This Blog covers nature sightings and related news in the Calderdale area.
It includes all groups - Plants, animals and fungi with links to specialist sites.
Anyone wishing to become a member of this Blog and post sightings please contact us.
If you would like to join the Halifax Scientific Society either email me or come along to the next meeting.
All welcome:
Please contact us about any sensitive records before posting on the blog

Sunday, 25 August 2019

Shibden Valley 18-08-2019

Here are a few close-ups from the Shibden Valley.
Some taken yesterday but most from the Halifax Scientific Society walk on the 18th of August.
A great turn-out, 21 in all.
I for one found it fascinating to have Peachysteve teach us to identify all the plant species we could find in a single kilometre square on the map. Results to follow.
Hope everyone enjoyed the day which became slightly chaotic at times.
I'd like to do a similar route next year and again survey the same map square. 
Sorry we missed out the little talk I had planned,
sketching out the geology of the valley and its exploitation. Maybe next year!

Antitype chi, the Grey Chi moth, resting on a wall at the top of Lee Lane.
You can just see the X (the Greek letter 'chi') on its wing.

A woodland and scrub orchid, the broad-leaved helleborine, a little past its best.
Here's a quotation from the Woodland Trust's website:

'Some species of wasp and bee that are attracted to Broad-leaved Helleborines have been noted as becoming 'intoxicated' after visiting these orchids for nectar - it appears that the flowers can contain a kind of alcohol as a result of a fungus! The bees like it so much, they come back for more, ensuring the flower is pollinated.'

Rough chervil, common in many places elsewhere in the country
but Peachysteve's first record for Calderdale.

Alder tongue, a gall on the developing female catkin caused by a fungus.
The fungus, Taphrina alni, chemically induces the tree to create this structure which it inhabits.
Later, the tongue will become deep red. Spores will be released from it to repeat the life cycle.

Russula virescens, the green brittlegill

Wednesday, 21 August 2019

Giant Wood Wasp

Incredible Farm at Lumbutts has a photo which looks suspiciously like Greater Horntail Wasp (Giant Wood Wasp) Urocerus gigas. The NBN atlas shows no records for Calderdale. This wood boring saw fly attacks conifers and is native to North Africa. The insect is harmless despite its appearance.
The photo taken at Incredible Farm but on facebook page of Michael C Smith who works there. 6th August.

Anyone come across this insect before?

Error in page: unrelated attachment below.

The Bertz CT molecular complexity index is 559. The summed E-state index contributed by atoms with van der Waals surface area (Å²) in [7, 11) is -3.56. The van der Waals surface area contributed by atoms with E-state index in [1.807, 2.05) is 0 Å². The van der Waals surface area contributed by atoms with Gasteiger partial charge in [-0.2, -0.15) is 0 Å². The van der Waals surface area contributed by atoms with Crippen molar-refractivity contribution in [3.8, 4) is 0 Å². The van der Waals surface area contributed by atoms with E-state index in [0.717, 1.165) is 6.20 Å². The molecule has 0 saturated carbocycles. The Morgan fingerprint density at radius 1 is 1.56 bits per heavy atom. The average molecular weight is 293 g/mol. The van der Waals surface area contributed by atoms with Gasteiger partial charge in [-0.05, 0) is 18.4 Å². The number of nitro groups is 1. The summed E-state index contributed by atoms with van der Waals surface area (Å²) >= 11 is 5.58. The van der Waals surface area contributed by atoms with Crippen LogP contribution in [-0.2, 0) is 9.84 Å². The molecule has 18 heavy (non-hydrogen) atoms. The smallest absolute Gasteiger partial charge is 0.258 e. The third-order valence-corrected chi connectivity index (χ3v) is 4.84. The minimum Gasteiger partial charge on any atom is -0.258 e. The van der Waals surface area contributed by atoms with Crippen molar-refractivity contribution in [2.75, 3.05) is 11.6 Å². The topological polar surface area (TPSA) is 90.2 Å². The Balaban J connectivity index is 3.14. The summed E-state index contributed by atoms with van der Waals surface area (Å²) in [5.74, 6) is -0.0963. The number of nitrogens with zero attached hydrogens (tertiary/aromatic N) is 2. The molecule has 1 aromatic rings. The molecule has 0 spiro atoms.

Thursday, 15 August 2019

Elephant Hawk-moth caterpillar (Deilephila elpenor)

After years of searching for one these on Rosebay willowherb, this little chap crawled right past me on the pavement at Cow Green in Halifax town centre!

Crimsworth Dean Clough Scramble-3rd August 2019

Devil's-bit Scabious (Succisa pratensis)
Antler moth(Cerapteryx graminis) on ragwort
Wolf's milk slime mould (Lycogala terrestre-plasmodium stage)
Looking for another route!
Fern hunting
Laurence and Sarah
Laurence studying a slime mould
Intrepid explorers!

Monday, 12 August 2019

Garden Butterflies And Moths

Late July to early August and probably my best two weeks or so of garden mothing ever.
Just wandering around my modest sized, suburban garden with a net, old Coolpix camera and head torch has produced some very interesting and exciting finds.
Around 50 species of nocturnal moths and nine butterfly species were recorded,
two of which are probably new to Calderdale.
Some highlights are - Clockwise:

Broad Bordered Yellow Underwing nectaring on the Buddleia - nice to see one feeding peacefully in the still of night rather than fighting for space in a moth trap.

Dark Green Fritillary feeding along side six Painted Ladies - rare enough out and about in the Calderdale countryside but this one was underneath my bedroom window.

True Lover's Knot - a real surprise this one, maybe the larva had fed on cultivated Heathers nearby.

Small Clouded Knot-horn (Phycitodes saxicola) - netted after dark - with it's need for dissection to secure an ID it re-sparked my interest in having a go myself. A very interesting and rewarding field of study in it's own right.

Azalea Leaf Miner - with just a handful of Yorkshire records I suspect it may be either overlooked, misidentified or maybe just not that strongly attracted to light.

Heart and Dart along with a Copper Underwing agg. - both feeding busily with their proboscis poking in to the Buddleia flowers.

And a Cacao Moth along with my annotated attempt at dissecting it - if you ever wondered what the reproductive bits of a micro moth moth look like then here you go :-)

Thursday, 8 August 2019


Lots of Butterflies at Clock Face Quarry this afternoon. Peacock, Painted Lady, Large White, Meadow Brown, Ringlet, Speckled Wood, Small Tortoiseshell. Sadly no Clouded Yellow.